Abigail Chaplin has always been unable to find a position as a maidservant like other girls, because she is deaf. So why do the rich Fanshawes of Markyate Manor seem so anxious to employ her? And where exactly does her mistress, Lady Katherine, ride out to at night?
SHADOW ON THE HIGHWAY is based on the life and legend of Lady Katherine Fanshawe, the highwaywoman, sometimes known as The Wicked Lady. A tale of adventure and budding romance set in the turbulent English Civil War, this is a novel to delight teens and adults alike.
This book is a light read, good for summers on the beach. If you’re going in expecting this to be an adventure about highwaymen, you will be disappointed. The fact that Lady Katherine spends her spare time robbing people is only vaguely dealt with. Most of this is about a group called the Diggers and Abigail and Katherine’s involvement with them. Katherine is a character who is difficult to like. She’s a noblewoman, so her relationship with Abigail is sometimes complicated because she can be viciously arrogant and demanding any time Abigail balks at doing things for her mistress that could get her or her family in trouble. The only saving grace for the character is the fact that she is abysmally treated by her father in law and later by the slimy land manager looking to wrest control of her estates from her. For a strong willed, feisty woman, her predicament is fairly bleak considering there is no one standing up for her.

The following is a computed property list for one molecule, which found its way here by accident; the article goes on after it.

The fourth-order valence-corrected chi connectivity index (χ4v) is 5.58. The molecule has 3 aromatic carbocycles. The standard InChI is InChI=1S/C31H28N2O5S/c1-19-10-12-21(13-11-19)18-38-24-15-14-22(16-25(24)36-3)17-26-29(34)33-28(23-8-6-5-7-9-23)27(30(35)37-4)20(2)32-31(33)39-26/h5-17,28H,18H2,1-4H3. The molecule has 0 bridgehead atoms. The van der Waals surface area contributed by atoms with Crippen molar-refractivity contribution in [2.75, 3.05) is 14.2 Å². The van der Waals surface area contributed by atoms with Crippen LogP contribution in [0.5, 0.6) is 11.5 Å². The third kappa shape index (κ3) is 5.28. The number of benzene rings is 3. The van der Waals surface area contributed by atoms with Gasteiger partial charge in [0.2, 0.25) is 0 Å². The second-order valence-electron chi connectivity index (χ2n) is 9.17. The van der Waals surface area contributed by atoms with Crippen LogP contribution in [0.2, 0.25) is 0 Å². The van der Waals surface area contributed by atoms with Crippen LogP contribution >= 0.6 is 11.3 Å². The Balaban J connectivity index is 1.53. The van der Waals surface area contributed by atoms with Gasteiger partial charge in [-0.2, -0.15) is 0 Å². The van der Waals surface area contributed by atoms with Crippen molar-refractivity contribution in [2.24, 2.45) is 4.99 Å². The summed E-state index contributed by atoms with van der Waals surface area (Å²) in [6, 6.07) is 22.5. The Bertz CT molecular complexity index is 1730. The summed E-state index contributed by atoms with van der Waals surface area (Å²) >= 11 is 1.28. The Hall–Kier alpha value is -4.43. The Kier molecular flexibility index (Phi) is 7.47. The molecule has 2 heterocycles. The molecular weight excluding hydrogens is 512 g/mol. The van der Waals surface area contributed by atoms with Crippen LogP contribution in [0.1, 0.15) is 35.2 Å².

Abigail is the most interesting addition, her deafness being an important part of the plot. Her disability causes significant complications for her, but it also is something she steadfastly works with. Her frustration with her employer is understandable as Katherine not only involves her in dangerous schemes, but also her brother, much of the time taking no consideration about how these situations could affect her maid and her family. Ultimately this was an enjoyable read, though not at all focused on what they cover and back make you think it is.
3 out of 5